Julian Betts '79
Professor of Economics, University of California, San Diego. Julian was the recipient of the Governor General’s Academic Medal in 1979.
(Focus, Fall/Winter 2017-2018)
“After graduating from SJR I obtained a Bachelor’s in Chemistry at McGill, while taking extra math and a heavy dose of economics courses. After that I obtained an M.Phil. degree in Economics at Oxford and then came back to Canada where I obtained a Ph.D. in Economics at Queen’s University. Since 1990, I have been a Professor of Economics at the University of California, San Diego. Most of my research focuses on the economics of education. Some of our research is available on the website of an organization I run called the San Diego Education Research Alliance (sandera.ucsd.edu).
“So many teachers at SJR inspired us to really think rather than mindlessly memorize. The approach that Steve Johnson and Tom Bredin ’39 took in their history classes of having us read original source documents, or reason through post WWII world politics, really encouraged my later career in social sciences. The John Barsby/Don Johnson approach to teaching math, and the open-ended questions they had us work through, engendered my lifelong love of math. Extracurricular activities at SJR helped me a lot as well, such as learning how to debate from Jim Ison. Now that I have written this it seems almost unfair to have named any teacher by name, as so many teachers in each subject area inspired me.”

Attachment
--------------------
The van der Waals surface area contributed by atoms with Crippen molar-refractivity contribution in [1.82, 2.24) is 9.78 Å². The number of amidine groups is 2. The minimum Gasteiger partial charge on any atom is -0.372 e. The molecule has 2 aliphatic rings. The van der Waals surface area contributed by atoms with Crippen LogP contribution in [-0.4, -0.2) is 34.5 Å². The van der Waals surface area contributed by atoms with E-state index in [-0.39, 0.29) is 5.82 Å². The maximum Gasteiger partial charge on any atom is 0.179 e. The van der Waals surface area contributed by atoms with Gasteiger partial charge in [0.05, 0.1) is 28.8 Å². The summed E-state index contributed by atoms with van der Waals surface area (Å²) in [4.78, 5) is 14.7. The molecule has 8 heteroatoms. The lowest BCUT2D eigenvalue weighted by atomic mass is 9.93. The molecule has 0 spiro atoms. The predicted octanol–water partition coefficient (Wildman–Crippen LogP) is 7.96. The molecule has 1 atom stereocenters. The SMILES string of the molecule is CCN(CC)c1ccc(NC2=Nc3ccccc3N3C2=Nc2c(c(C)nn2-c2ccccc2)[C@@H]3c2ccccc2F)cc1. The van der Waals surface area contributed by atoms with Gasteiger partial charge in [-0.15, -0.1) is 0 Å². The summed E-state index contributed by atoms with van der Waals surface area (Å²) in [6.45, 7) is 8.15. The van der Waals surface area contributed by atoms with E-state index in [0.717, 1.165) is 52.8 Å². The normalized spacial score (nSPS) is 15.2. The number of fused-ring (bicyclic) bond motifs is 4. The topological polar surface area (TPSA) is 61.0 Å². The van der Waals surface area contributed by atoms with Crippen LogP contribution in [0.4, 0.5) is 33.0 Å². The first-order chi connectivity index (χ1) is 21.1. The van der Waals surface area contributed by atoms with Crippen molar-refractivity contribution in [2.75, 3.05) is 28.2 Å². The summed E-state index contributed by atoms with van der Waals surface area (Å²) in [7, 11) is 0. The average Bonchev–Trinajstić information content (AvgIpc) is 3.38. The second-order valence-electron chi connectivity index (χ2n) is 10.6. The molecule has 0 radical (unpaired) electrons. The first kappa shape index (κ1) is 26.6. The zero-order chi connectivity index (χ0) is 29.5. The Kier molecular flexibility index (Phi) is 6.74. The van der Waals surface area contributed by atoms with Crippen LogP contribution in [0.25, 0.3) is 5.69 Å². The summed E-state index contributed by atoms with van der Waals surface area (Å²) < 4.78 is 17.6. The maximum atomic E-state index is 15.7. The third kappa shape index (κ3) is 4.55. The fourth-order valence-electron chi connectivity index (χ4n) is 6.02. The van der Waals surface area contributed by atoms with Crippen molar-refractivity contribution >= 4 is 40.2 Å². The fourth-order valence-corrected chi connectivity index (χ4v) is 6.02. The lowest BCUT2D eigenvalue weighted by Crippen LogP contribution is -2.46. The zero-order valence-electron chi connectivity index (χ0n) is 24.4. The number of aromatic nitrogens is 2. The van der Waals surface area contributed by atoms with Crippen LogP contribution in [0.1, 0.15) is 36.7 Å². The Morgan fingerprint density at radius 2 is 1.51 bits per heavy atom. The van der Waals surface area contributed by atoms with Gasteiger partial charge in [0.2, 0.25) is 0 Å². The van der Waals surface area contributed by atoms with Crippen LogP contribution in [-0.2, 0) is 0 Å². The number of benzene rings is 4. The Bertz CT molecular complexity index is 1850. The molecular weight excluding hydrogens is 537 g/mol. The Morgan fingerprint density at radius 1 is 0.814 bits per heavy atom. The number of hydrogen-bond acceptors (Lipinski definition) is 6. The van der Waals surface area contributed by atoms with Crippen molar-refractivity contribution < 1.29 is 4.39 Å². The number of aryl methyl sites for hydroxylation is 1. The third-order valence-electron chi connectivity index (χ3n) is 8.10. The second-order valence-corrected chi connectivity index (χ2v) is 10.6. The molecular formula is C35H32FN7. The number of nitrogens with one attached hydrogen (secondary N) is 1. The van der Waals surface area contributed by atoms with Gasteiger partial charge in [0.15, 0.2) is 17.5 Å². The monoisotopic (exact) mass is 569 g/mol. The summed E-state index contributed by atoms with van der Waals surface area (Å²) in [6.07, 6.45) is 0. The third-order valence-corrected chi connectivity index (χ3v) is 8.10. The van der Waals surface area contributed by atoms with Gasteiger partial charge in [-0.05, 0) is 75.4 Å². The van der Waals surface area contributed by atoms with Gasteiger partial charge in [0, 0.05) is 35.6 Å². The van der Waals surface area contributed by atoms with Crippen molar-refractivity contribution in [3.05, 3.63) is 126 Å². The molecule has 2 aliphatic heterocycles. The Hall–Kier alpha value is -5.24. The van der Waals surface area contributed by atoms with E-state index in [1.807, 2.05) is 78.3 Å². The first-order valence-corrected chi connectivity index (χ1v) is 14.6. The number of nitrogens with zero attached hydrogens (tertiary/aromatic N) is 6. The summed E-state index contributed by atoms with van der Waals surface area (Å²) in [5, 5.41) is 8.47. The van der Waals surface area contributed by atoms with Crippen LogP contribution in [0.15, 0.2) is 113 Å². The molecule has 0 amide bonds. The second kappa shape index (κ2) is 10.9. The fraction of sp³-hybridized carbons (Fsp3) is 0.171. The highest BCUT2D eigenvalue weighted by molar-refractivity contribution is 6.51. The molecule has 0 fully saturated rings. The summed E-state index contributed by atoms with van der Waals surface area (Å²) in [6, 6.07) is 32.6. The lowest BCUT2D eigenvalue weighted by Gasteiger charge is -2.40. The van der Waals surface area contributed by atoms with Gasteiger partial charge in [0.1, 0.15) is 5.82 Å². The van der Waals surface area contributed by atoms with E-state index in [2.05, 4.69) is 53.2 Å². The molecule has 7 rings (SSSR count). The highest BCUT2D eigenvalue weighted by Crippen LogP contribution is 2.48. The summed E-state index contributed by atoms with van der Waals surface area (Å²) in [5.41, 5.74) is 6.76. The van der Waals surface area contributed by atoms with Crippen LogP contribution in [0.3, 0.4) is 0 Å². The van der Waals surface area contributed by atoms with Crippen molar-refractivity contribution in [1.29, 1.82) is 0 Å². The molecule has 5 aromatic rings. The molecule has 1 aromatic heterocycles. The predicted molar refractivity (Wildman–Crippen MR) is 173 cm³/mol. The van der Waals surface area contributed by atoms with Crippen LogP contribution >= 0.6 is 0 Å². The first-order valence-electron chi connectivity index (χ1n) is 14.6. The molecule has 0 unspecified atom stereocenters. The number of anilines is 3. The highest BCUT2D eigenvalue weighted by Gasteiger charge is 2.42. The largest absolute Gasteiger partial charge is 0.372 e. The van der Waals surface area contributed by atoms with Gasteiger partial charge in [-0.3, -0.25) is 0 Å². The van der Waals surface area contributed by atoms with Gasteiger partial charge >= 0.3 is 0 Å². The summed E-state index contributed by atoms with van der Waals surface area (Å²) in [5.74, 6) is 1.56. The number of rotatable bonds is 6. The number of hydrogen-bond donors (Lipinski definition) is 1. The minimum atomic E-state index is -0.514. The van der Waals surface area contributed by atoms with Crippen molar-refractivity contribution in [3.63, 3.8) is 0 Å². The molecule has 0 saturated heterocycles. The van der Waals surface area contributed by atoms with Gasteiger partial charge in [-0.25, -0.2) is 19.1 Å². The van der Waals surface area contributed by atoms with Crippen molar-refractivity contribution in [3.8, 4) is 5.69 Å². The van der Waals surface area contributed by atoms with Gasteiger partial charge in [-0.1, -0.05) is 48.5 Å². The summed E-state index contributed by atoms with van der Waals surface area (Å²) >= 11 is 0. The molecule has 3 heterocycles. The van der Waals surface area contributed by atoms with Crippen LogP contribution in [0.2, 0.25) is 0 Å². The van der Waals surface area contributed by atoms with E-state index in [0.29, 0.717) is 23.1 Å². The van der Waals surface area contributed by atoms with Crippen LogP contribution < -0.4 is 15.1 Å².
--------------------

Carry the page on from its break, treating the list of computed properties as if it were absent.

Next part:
What advice would you give to current students at SJR?
“1. Congratulations Grade 12s, you will soon graduate. But you face the following problem. Unless you already know that your future lies in the NHL, how can you possibly know what career will work best for you? Unpaid internships or jobs during summer provide one way to learn about various occupations. Even a bad job experience matters, because it will help you to narrow down the many occupations you have contemplated. University will allow you some opportunities to try electives in different fields. Extracurricular experiences at university may also help define both your occupational interests and, more importantly, the person you will become. I had no idea I would become an economist when I started at McGill, but a few years ago it dawned on me that I had chanced upon the perfect occupation for somebody who as a high school student loved math and history – my job allows me to design statistical analyses with historical data to understand what works and what does not in public policy. What fun!
2. Nobody on their deathbed will ever say: “I wish I had spent more time on my smart phone.”